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Visualize for a moment, the best math lesson you ever taught. “Best Lesson Ever” What made it so successful? What were you the teacher doing? What were students doing? What mathematics was being learned?

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Establish math goals to focus learning Implement tasks that promote reasoning & problem solving Use and connect mathematical representations Facilitate meaningful mathematical discourse Pose purposeful questions Support productive struggle in learning mathematics Build procedural fluency from conceptual understanding Elicit & use evidence of student thinking Mathematics Teaching Practices

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Establish math goals to focus learning Implement tasks that promote reasoning & problem solving Use and connect mathematical representations Facilitate meaningful mathematical discourse Pose purposeful questions Support productive struggle in learning mathematics Build procedural fluency from conceptual understanding Elicit & use evidence of student thinking Mathematics Teaching Practices

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Student Learning of mathematics... “depends fundamentally on what happens inside the classroom as teachers and learners interact over the curriculum.” (Ball & Forzani, 2011, p. 17) Action: To work together as a profession toward implementation of a common set of high-leverage practices that underlie effective teaching “those practices at the heart of the work of teaching that are most likely to affect student learning.” (Ball & Forzani, 2010, p. 45)

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Read, then turn and talk. Aha!! Yes!! Identify a MTP as an area of strength. Identify a MTP that needs attention. Mathematics Teaching Practices (MTP) Turn to the MTP list on the inside back cover.

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Establish math goals to focus learning Implement tasks that promote reasoning & problem solving Use and connect mathematical representations Facilitate meaningful mathematical discourse Pose purposeful questions Support productive struggle in learning mathematics Build procedural fluency from conceptual understanding Elicit & use evidence of student thinking Mathematics Teaching Practices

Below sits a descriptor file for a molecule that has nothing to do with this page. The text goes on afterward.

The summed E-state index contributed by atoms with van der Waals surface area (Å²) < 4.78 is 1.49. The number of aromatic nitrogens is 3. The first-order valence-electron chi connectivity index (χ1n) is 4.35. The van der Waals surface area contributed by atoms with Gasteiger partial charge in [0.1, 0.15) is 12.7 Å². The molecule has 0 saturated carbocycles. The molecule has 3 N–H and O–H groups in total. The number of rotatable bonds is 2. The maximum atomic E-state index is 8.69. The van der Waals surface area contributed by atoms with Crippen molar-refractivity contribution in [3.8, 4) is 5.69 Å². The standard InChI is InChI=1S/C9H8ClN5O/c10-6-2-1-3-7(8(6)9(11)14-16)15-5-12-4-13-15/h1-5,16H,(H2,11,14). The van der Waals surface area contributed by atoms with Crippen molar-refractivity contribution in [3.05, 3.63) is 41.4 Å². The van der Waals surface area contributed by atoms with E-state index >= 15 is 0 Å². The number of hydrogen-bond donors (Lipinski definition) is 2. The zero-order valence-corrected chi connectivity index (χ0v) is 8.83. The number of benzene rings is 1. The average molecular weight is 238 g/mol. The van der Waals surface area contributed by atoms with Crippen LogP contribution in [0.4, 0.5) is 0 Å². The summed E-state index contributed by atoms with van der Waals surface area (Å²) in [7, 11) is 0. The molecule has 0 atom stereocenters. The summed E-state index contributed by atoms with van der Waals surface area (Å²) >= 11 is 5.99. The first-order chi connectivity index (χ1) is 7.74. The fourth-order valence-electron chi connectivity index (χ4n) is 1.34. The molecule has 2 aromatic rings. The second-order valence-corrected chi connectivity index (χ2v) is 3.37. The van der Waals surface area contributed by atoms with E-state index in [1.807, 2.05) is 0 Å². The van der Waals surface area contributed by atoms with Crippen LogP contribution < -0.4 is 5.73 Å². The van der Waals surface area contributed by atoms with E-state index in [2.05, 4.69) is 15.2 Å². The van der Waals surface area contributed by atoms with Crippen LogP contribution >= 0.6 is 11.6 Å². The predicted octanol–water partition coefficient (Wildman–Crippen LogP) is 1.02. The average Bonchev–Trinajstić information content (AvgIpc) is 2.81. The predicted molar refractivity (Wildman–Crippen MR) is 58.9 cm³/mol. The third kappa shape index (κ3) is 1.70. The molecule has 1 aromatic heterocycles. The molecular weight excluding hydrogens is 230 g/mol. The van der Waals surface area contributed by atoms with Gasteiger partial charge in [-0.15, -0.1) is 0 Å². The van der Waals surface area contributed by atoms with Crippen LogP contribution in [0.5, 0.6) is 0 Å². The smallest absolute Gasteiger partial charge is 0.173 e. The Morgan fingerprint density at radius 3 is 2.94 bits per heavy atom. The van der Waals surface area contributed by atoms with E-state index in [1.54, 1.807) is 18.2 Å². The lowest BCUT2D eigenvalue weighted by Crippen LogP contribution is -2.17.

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Mathematics Teaching Practices Statement of the MTP Discussion of the research evidence Classroom illustration Teacher and student actions

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MTP1. Establish math goals to focus learning. Effective teaching of mathematics establishes clear goals for the mathematics that students are learning, situates goals within learning progressions, and uses the goals to guide instructional decisions. Daro, Mosher, & Corcoran, 2011; Hattie, 2009; Hiebert, Morris, Berk, & Jensen., 2007; Wiliam, 2011 Pages 12-16: Skim the discussion and illustration. Read “Teacher and Student” actions (p. 16); consider the potential of these tables for your work as leaders.

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MTP1. Establish math goals to focus learning. What are teachers doing?What are students doing? Establishing clear goals that articulate the mathematics that students are learning as a result of instruction in a lesson, over a series of lessons, or throughout a unit. Identifying how the goals fit within a mathematics learning progression. Discussing and referring to the mathematical purpose and goal of a lesson during instruction to ensure that students understand how the current work contributes to their learning. Using the mathematics goals to guide lesson planning and reflection and to make in-the-moment decisions during instruction. Engaging in discussions of the mathematical purpose and goals related to their current work in the mathematics classroom (e.g., What are we learning? Why are we learning it?) Using the learning goals to stay focused on their progress in improving their understanding of mathematics content and proficiency in using mathematical practices. Connecting their current work with the mathematics that they studied previously and seeing where the mathematics is going. Assessing and monitoring their own understanding and progress toward the mathematics learning goals.

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Taking Action

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As teacher leaders within your schools and districts, brainstorm ways you might use Principles to Actions with other teachers and administrators. Taking Action section, pages , with specific recommendations for (1) policymakers and district leaders; (2) principals, coaches, other school leaders, and (3) teachers.

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Session Learning Goal We are learning to: Consider how we, as leaders, can use Principles to Actions to support improvement toward excellent mathematics programs and effective teaching and learning of mathematics.

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Thank You! DeAnn Huinker University of Wisconsin-Milwaukee